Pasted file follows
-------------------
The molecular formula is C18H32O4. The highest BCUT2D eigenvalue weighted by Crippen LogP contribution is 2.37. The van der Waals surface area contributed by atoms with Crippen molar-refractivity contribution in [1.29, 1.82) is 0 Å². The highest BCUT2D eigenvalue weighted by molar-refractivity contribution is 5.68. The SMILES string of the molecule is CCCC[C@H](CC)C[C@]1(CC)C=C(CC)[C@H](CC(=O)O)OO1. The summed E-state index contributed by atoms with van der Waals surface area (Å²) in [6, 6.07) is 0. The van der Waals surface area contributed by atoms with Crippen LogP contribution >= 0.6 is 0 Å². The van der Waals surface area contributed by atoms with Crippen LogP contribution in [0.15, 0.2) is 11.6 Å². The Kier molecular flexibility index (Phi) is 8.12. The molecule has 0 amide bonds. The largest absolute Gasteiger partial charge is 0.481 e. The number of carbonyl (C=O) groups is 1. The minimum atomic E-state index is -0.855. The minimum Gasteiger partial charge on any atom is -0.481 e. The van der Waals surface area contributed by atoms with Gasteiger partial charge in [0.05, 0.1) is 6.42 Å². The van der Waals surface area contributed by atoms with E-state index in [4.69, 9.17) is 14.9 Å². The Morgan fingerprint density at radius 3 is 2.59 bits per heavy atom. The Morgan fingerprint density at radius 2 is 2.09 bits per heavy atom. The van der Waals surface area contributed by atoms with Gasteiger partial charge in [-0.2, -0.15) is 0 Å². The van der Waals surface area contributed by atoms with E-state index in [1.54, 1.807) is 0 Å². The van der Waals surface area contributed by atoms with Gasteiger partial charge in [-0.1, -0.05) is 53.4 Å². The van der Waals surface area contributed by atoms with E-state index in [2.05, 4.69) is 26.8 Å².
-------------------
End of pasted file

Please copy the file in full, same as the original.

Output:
The molecular formula is C18H32O4. The highest BCUT2D eigenvalue weighted by Crippen LogP contribution is 2.37. The van der Waals surface area contributed by atoms with Crippen molar-refractivity contribution in [1.29, 1.82) is 0 Å². The highest BCUT2D eigenvalue weighted by molar-refractivity contribution is 5.68. The SMILES string of the molecule is CCCC[C@H](CC)C[C@]1(CC)C=C(CC)[C@H](CC(=O)O)OO1. The summed E-state index contributed by atoms with van der Waals surface area (Å²) in [6, 6.07) is 0. The van der Waals surface area contributed by atoms with Crippen LogP contribution >= 0.6 is 0 Å². The van der Waals surface area contributed by atoms with Crippen LogP contribution in [0.15, 0.2) is 11.6 Å². The Kier molecular flexibility index (Phi) is 8.12. The molecule has 0 amide bonds. The largest absolute Gasteiger partial charge is 0.481 e. The number of carbonyl (C=O) groups is 1. The minimum atomic E-state index is -0.855. The minimum Gasteiger partial charge on any atom is -0.481 e. The van der Waals surface area contributed by atoms with Gasteiger partial charge in [0.05, 0.1) is 6.42 Å². The van der Waals surface area contributed by atoms with E-state index in [4.69, 9.17) is 14.9 Å². The Morgan fingerprint density at radius 3 is 2.59 bits per heavy atom. The Morgan fingerprint density at radius 2 is 2.09 bits per heavy atom. The van der Waals surface area contributed by atoms with Gasteiger partial charge in [-0.2, -0.15) is 0 Å². The van der Waals surface area contributed by atoms with E-state index in [1.54, 1.807) is 0 Å². The van der Waals surface area contributed by atoms with Gasteiger partial charge in [-0.1, -0.05) is 53.4 Å². The van der Waals surface area contributed by atoms with E-state index in [2.05, 4.69) is 26.8 Å².